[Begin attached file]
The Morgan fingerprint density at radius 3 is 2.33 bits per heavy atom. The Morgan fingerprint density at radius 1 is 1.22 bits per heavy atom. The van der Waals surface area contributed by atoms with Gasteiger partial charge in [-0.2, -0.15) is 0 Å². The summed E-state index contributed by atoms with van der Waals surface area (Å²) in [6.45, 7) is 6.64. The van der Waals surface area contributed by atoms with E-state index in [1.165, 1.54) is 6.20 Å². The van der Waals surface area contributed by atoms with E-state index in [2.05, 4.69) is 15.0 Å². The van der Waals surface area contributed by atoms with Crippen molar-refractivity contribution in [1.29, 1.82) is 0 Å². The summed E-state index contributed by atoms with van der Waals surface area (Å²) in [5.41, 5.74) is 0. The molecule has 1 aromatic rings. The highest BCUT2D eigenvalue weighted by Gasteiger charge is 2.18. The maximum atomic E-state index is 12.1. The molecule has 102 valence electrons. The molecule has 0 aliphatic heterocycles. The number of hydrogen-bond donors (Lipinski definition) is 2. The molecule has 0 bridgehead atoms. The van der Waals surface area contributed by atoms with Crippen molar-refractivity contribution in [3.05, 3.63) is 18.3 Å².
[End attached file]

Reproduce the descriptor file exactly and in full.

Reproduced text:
The Morgan fingerprint density at radius 3 is 2.33 bits per heavy atom. The Morgan fingerprint density at radius 1 is 1.22 bits per heavy atom. The van der Waals surface area contributed by atoms with Gasteiger partial charge in [-0.2, -0.15) is 0 Å². The summed E-state index contributed by atoms with van der Waals surface area (Å²) in [6.45, 7) is 6.64. The van der Waals surface area contributed by atoms with E-state index in [1.165, 1.54) is 6.20 Å². The van der Waals surface area contributed by atoms with E-state index in [2.05, 4.69) is 15.0 Å². The van der Waals surface area contributed by atoms with Crippen molar-refractivity contribution in [1.29, 1.82) is 0 Å². The summed E-state index contributed by atoms with van der Waals surface area (Å²) in [5.41, 5.74) is 0. The molecule has 1 aromatic rings. The highest BCUT2D eigenvalue weighted by Gasteiger charge is 2.18. The maximum atomic E-state index is 12.1. The molecule has 102 valence electrons. The molecule has 0 aliphatic heterocycles. The number of hydrogen-bond donors (Lipinski definition) is 2. The molecule has 0 bridgehead atoms. The van der Waals surface area contributed by atoms with Crippen molar-refractivity contribution in [3.05, 3.63) is 18.3 Å².